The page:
According to federal investigators, the US auto safety regulator – the National Highway Traffic Safety Administration – is riddled with internal issues that have rendered it unable to act and protect the public from fatal auto safety problems, including the defective ignition switches made by GM.
An official report made by the US Department of Transportation, reportedly seen by Reuters, sees the NHTSA unable to gather the needed data to identify crucial safety occurrences, does a not so great job of screening the data it does have and has failed on numerous occasions to hold carmakers responsible for the problems that have plagued with recalls the 265 million cars and trucks on US roads. The problems have been triggered by ineffective management, blunt investigation practices and insufficient and badly trained staff tasked to analyze increasingly complex auto technology, read the report by the DOT Office of Inspector General. The report will be released this week and comes as the NHTSA has been held accountable for the outrageous General Motors recall of defective ignition switches that have been tied to at least 100 deaths and global safety crisis triggered by Takata Corp’s faulty airbag inflators that have been tied to at least eight fatalities.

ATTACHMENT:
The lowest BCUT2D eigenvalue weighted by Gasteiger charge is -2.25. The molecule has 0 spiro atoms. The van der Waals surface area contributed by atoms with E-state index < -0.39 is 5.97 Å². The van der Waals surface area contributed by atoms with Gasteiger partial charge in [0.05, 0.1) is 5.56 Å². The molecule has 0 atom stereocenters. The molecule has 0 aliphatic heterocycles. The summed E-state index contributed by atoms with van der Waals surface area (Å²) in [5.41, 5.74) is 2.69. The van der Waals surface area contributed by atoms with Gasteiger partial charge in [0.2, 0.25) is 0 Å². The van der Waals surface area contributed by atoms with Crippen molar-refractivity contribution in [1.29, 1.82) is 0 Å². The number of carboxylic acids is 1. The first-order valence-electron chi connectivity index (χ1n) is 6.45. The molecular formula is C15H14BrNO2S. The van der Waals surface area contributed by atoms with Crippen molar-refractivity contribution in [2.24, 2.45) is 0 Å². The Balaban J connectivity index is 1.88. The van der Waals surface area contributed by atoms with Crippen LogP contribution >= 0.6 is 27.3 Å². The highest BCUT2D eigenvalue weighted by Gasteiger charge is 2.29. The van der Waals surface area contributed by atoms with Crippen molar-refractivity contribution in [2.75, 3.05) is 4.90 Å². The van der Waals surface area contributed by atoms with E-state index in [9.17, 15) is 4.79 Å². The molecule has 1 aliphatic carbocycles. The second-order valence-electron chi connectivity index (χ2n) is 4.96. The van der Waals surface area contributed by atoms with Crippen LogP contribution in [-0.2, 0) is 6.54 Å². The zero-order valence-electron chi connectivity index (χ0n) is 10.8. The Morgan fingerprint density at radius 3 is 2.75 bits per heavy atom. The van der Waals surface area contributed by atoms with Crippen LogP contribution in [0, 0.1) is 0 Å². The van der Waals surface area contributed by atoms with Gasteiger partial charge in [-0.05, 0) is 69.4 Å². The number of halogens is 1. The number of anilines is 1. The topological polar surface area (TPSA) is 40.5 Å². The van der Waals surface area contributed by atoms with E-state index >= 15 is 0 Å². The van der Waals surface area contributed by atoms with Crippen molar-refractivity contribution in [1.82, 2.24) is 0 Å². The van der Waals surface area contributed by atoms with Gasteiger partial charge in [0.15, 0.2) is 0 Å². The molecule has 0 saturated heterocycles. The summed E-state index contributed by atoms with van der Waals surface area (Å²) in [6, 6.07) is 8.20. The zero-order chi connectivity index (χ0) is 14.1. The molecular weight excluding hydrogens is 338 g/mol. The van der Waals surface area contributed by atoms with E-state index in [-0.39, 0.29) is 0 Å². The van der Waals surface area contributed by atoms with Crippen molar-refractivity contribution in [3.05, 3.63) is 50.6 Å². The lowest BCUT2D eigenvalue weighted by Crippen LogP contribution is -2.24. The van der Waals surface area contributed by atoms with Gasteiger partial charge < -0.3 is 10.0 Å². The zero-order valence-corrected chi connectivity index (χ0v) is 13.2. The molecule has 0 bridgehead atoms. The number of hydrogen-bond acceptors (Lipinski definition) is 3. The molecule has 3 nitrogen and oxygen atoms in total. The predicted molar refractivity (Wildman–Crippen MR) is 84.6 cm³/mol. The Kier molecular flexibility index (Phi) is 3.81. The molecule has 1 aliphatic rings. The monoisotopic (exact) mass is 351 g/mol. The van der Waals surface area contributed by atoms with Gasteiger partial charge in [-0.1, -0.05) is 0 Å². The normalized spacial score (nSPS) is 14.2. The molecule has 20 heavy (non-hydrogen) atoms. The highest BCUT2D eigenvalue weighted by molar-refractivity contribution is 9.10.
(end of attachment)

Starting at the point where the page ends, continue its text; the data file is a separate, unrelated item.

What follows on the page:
Now, the Transportation Secretary Anthony Foxx and NHTSA Administrator Mark Rosekind are both calling for the Congress to supplement the regulator agency’s funding and enforcement powers – after the last revision of the budget was almost a decade ago for the defect investigations unit. Rosekind, a seasoned safety expert that took command of NHTSA less than half a year ago, has already stepped up the agency’s efforts – including with Takata and FCA US – by tapping seldom or never used before regulatory powers.